.Maria. and .Tanya. (not real names) from women's shelter in Nogales, MX run by Kino Border Initiative. Photo credit: Lisa Sullivan - See more at: cipamericas.org/archives/9669#sthash.k7Qkgfcx.dpuf
(Image by Lisa Sullivan) Details DMCA
-The desert has claimed most of the 5,000 migrants killed entering the United States. Dehydration, dysentery, heatstroke, hypothermia, and sheer exhaustion are often lethal.
-The Comprehensive Immigration Reform bill that the Senate will debate this week only exacerbates this deadly situation, mandating billions of dollars to exponentially increase border militarization before putting anyone on the path to citizenship.
Comprehensive Immigration Reform bill that the Senate will debate this week only exacerbates this deadly situation, mandating billions of dollars to exponentially increase border militarization before putting anyone on the path to citizenship.
After this experience, I came to see the urgency of engaging the SOA Watch movement to resist the militarization of our border and its deadly consequences. The story of Maria and Jose and others presented below are a compelling call to action. There are many things we can do to make a difference--whether it's taking one minute to email your senator to say no to more border militarization, or reaching out to immigrants in your own community, or joining us at the Stewart Immigration Detention Center during the SOAW vigil weekend in November.
What we cannot do, is to allow this to continue.
Maria's roommates from the shelter in Nogales, Mexico, carried her gently into the room where members of our SOAW Border delegation had gathered to talk to some of the migrants recently deported to Mexico. After five days traversing Arizona's Sonora desert, her frail and swollen legs had given out, and she was unable to walk. Next to her sat Sofia, able to walk -barely -but with large black and purple bruises on her arms from six days of IV fluids. She was flown out of the desert by a rescue helicopter, unconscious.
Both women smiled shyly, in seeming contrast to their battered bodies and they horrors they had just lived through. Or maybe not.--maybe their smiles revealed an awareness of the sheer miracle of still being alive.
The desert had taken the power out of Maria's legs, but it did not claim her spirit. Maria told us that once the swelling goes down and her knees are able to again carry her 100-lb body, she'll head out to try to cross the desert once more.
I was astonished, having just walked a small piece of that same desert two days earlier. We had gone to do a water drop on a migrant trail with the expert guidance of No More Death's volunteer, Steve. This group, along with the Samaritans, makes daily treks into the desert to leave water for migrants. The fact that we picked up more empty jars than we left was testimony that it was fulfilling its purpose: saving lives.
Although I drank water like a camel and knew that an air conditioned van was awaiting me, I was utterly depleted after only after three hours in the desert, one of the most brutal in the world. The desert is scattered with small shrines that mark where dead bodies have been retrieved: 5,000 of them in the past 15 years, plus an untold nuimber more whose named and remains the desert will never reveal. Still reeling from my own mini journey, I asked Maria why take this risk again? Her answer was one I immediately understood: her children were on the other side.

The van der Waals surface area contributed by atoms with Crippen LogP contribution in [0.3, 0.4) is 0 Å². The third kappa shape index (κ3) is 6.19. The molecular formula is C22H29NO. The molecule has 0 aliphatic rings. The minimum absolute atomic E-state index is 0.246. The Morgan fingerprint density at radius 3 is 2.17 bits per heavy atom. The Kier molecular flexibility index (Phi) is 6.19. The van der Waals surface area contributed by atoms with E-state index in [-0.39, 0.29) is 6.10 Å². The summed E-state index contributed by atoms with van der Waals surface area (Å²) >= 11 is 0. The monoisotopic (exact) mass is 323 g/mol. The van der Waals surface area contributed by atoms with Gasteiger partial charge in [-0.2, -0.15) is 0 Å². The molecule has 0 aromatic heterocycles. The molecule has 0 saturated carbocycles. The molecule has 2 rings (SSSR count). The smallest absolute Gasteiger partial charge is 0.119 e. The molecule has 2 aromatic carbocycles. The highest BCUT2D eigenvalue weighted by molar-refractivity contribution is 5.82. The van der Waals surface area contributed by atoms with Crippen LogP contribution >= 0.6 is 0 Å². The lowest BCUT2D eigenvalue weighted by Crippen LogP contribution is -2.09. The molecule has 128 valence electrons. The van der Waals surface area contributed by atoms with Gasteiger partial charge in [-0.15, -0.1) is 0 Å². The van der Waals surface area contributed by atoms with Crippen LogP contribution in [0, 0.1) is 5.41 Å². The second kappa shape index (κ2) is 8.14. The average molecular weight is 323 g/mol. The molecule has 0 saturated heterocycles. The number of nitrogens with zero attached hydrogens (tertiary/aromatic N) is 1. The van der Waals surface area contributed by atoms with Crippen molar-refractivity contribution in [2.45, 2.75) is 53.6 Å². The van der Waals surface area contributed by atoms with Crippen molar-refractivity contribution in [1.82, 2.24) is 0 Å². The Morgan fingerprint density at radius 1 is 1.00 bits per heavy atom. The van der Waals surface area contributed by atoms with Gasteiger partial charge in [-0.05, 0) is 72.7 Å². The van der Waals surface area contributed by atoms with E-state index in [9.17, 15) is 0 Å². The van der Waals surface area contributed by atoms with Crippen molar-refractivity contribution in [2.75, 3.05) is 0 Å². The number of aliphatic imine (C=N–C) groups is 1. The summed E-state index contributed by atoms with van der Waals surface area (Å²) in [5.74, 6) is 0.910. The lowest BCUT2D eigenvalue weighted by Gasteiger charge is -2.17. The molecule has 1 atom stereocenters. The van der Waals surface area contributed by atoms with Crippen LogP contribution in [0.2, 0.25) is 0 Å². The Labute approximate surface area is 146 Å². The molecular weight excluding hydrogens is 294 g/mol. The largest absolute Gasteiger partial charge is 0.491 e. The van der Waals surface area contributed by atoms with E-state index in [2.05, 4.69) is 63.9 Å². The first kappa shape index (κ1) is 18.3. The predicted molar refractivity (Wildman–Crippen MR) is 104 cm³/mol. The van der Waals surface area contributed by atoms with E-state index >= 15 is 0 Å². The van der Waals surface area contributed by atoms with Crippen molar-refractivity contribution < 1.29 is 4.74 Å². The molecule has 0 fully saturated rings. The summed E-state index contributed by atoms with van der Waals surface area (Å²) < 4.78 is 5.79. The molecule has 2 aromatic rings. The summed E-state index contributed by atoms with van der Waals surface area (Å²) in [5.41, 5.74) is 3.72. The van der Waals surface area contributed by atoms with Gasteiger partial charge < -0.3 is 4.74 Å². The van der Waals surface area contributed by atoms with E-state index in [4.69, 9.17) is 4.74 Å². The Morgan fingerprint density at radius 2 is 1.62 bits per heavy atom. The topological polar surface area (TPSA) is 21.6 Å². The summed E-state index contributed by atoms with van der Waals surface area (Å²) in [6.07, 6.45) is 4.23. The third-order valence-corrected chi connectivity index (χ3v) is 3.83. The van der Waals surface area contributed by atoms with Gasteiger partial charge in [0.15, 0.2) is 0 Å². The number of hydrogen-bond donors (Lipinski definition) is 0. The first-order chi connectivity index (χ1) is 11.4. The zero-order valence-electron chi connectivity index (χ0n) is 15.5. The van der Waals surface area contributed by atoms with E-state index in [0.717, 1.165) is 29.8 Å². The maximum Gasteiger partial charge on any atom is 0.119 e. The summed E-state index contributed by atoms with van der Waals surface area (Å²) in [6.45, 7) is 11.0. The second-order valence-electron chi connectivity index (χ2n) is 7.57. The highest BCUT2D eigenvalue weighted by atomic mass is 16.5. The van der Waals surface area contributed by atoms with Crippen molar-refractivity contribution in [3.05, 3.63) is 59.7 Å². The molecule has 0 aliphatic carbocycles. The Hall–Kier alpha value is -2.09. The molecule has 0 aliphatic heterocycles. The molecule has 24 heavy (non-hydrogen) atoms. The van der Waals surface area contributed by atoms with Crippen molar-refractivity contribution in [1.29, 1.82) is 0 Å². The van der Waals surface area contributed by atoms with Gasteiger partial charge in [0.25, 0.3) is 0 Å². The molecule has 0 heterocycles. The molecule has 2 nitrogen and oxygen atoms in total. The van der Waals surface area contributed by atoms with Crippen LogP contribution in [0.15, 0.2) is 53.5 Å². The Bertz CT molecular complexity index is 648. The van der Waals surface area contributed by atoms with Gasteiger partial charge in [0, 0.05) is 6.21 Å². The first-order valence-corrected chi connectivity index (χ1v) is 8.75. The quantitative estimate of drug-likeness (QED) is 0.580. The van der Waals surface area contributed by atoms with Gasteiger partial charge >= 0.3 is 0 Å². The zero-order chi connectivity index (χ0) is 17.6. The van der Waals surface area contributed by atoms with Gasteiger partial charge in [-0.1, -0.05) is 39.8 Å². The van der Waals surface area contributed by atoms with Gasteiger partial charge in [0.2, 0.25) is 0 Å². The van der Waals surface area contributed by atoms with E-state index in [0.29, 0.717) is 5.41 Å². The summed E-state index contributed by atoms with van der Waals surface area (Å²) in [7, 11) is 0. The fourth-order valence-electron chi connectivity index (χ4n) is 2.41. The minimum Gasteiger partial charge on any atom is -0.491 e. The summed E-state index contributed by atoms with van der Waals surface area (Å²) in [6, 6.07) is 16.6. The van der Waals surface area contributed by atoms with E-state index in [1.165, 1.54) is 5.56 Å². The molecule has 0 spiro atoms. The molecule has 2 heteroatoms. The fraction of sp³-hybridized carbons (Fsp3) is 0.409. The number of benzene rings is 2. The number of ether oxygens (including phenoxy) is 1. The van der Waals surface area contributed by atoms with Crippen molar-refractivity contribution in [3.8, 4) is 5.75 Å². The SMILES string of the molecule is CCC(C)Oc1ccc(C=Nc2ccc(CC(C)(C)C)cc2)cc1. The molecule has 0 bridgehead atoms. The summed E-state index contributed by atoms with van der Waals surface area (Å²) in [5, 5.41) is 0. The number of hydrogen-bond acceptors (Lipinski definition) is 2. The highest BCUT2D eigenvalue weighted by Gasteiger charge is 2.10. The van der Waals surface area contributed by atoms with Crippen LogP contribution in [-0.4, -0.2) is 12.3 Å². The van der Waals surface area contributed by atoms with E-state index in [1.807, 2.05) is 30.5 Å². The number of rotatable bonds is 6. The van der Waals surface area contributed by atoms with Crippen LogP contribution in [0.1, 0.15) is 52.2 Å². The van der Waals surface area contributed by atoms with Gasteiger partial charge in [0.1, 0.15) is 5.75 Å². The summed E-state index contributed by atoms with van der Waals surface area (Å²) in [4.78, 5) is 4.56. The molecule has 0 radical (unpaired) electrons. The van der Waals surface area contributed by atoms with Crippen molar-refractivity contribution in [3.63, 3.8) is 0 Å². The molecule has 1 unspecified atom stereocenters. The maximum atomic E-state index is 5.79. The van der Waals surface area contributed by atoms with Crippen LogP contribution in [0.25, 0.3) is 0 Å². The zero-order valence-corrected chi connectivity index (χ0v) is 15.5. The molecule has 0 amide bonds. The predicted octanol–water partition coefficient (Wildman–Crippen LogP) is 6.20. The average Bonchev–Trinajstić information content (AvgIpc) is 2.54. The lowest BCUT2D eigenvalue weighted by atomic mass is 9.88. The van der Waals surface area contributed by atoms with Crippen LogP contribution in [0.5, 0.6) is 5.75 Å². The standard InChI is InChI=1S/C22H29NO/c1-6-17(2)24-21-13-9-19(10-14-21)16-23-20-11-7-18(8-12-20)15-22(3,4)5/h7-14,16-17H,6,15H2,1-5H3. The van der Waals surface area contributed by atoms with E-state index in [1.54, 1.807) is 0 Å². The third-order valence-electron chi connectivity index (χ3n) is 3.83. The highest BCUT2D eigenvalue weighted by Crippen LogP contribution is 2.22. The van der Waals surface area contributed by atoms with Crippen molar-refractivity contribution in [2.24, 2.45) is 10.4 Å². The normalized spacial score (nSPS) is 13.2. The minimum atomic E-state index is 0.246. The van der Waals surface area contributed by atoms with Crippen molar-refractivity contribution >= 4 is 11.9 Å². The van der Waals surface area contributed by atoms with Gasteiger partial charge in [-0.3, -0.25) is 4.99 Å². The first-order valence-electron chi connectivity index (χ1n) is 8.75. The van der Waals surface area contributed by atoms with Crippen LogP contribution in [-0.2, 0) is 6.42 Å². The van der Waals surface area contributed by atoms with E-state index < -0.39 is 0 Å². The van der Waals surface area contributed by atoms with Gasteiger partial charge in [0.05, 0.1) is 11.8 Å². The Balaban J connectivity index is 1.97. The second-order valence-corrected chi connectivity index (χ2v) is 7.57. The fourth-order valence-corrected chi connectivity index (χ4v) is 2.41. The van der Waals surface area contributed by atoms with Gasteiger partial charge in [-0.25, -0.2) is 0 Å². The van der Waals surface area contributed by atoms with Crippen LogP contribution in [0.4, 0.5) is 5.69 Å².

State-of-the-art military technology doesn't stop moms like Maria, even as the industrial military complex falls over itself to gain bids for the extra $6.8 billion dollars the Senate wants to spend for more border militarization. They are willing to risk everything to be united with their children, to put food on their tables. What this militarization does is to push migrants to the deadliest route. Even as overall immigration is waning in recent years, border deaths remain constant.
A hundred years ago, if Maria's name were Laura Ingalls, her story of braving treacherous lands to forge a new life or reunite with family would have been part of the mythical fabric of our nation. Children in elementary schools would be required to read her tale. One difference: Laura was stepping into lands never owned by her ancestors , while Maria was heading to land that had long been part of her native Mexico.
But instead of being a heroine, Maria is a criminal. Today, while Washington debates the decriminalization of some immigrants (after all, our society would fall apart without immigrant workers), quietly, our tax dollars are going to criminalize and imprison tens of thousands of immigrants in our own communities.
Tax Dollars to Streamline Injustice
We witnessed this public policy schizophrenia in the Federal courthouse in Tucson where 60 immigrants -- shackled with chains on their hands and feet, looking exhausted after days in the desert -- were paraded in groups of five before a judge, and sentenced to an average of four month in jail. Their crime was entry without inspection. The whole process, called Operation Streamline, took only two hours and cost tax payers a million dollars. And that price tag is just for one session in one courthouse on one day. The same thing happens in six border city courthouses each week day. And the new Senate bill hopes to triple that.
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